Thomas Cranmer (1489-1556) is famous for at least two things. First, he was the Archbishop of Canterbury to Henry VIII, and he is responsible for the Common Book of Prayer. He was also a man of evangelical sympathies and a martyr of the church.
Evangelical Christianity was making headway around the time Cranmer became a priest in 1520. While Cranmer was a Roman Catholic priest, he was influenced by it, and after helping Henry VIII obtain his divorce, it was evident that Cranmer was becoming of evangelical sympathies. When Anne Boleyn, who had evangelical sympathies of her own, was condemned to be executed on trumped up charges, Cranmer attempted to help her. In 1535, Cranmer wrote to Arthur Plantagenet, one of Henry's uncles, telling him that:
"the very papacy and the see of Rome," is to be detested, since papal laws have "suppressed Christ"; they have set up the pope as "a god of this world"; and they have "brought the professors of Christ into such an ignorance of Christ."
When Henry died in 1547, Cranmer crowned Henry's only son, Edward, whose reign thought short lived, was committed to maintaining the Protestant beginning which his father started. It is during Edward's reign that Cranmer produced The Common Book of Prayer, which the basis for reformed Protestant worship.
Cranmer was also determined to get the English Bible into the hands of the people. Michael Haykin quotes J.I. Packer with regard to this:
To make the Church of England a Bible-reading, Bible-loving church was Cranmer's constant ideal.
Haykin comments further:
The ultimate fruit of this Bible-reading, Bible-loving church was Puritanism, and, of deep interest to this writer, the Calvinistic Baptist movement.
Before Edward's death, Cranmer was instrumental in ensuring that the line of succession stay away from both of his half-sisters, Elizabeth and Mary. Lady Jane Grey was the granddaughter of Henry's sister Mary, and it was she whom Edward had the succession directed. Mary, referred to typically as "Bloody Mary" prevented that by gaining access to the throne herself and having Grey executed. Mary's reign was brutal and bloody, and ultimately discredited Roman Catholicism. Protestant sympathies were not active on the throne again until Mary died and Elizabeth took the throne. Mary, however, aware of Cranmer's participation with Edward, had him arrested and sent to the Tower of London in 1553.
During his incarceration, Cranmer was tortured and subject to brainwashing at the hands of a Spanish inquisitor, Juan de Villa Garcia. Cranmer was forced to sign a recantation of his beliefs. When he was sent to be burned at the stake, he did a turnabout, and speaking forth, he acknowledged and repented his recantation. His shame at having signed the force recantation is evident in some of his final words:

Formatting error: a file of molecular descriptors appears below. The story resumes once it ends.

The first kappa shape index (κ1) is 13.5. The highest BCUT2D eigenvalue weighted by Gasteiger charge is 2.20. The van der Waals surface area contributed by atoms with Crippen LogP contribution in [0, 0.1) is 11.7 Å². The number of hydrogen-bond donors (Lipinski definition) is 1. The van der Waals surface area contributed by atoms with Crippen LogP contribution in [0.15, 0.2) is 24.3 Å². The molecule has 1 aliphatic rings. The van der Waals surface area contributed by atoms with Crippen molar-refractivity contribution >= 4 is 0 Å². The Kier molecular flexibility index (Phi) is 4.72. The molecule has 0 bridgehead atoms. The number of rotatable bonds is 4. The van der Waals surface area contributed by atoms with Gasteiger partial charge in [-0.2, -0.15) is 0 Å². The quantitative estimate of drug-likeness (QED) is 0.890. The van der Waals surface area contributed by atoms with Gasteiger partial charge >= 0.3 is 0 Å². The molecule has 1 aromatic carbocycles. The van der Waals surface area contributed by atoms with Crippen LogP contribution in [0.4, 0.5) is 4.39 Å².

And now I come to the great thing that so much troubleth my conscience, more than anything that ever I did or said in my whole life: and that is, the setting abroad of writings contrary to the truth; which now here I renounce and refuse, as things written with my hand, contrary to the truth which I thought in my head, and written for fear of death, and to save my life, it might be; and that is, all such bills, which I have written or signed with my hand since my degredation: wherein I have written many things untrue. And forasmuch as my hand offended, writing contrary to my heart, my hand shall first be punished therefore; for, I may come to the fire, it shall be first burned. And as for the Pope, I refuse him, as Christ's enemy and Antichrist, with all his false doctrine.
Cranmer was pulled down from the platform in an effort to silence him. He ran to the fire with Villa Garcia chasing after him, trying to get him to recant again. When Cranmer was chained to the stake, and the fires lit, he put his right hand into the flame so that all would see that his hand was burned before his body touched.
I liked how Haykin ends this chapter:
The account of Cranmer's martyrdom is not one of unbroken triumph, but, of victory being snatched out of the jaws of defeat. In some respect, Cranmer appears a very ordinary man, one with no taste for violent death. But in his final hours God's grace enabled him to endure to the end, and we see that what Cranmer had tuaght as an evangelical - namely, that salvation is wholly the Lord's work - is shown to be true in his final hours.
Wow. May we all stand firm for our faith in the face of less trying circumstances than Cranmer's. These days, our faith may land us in situations where we are unpopular, lose prestige, or garner criticism. None of us yet are chained to the stake. Let us stand firm like Cranmer.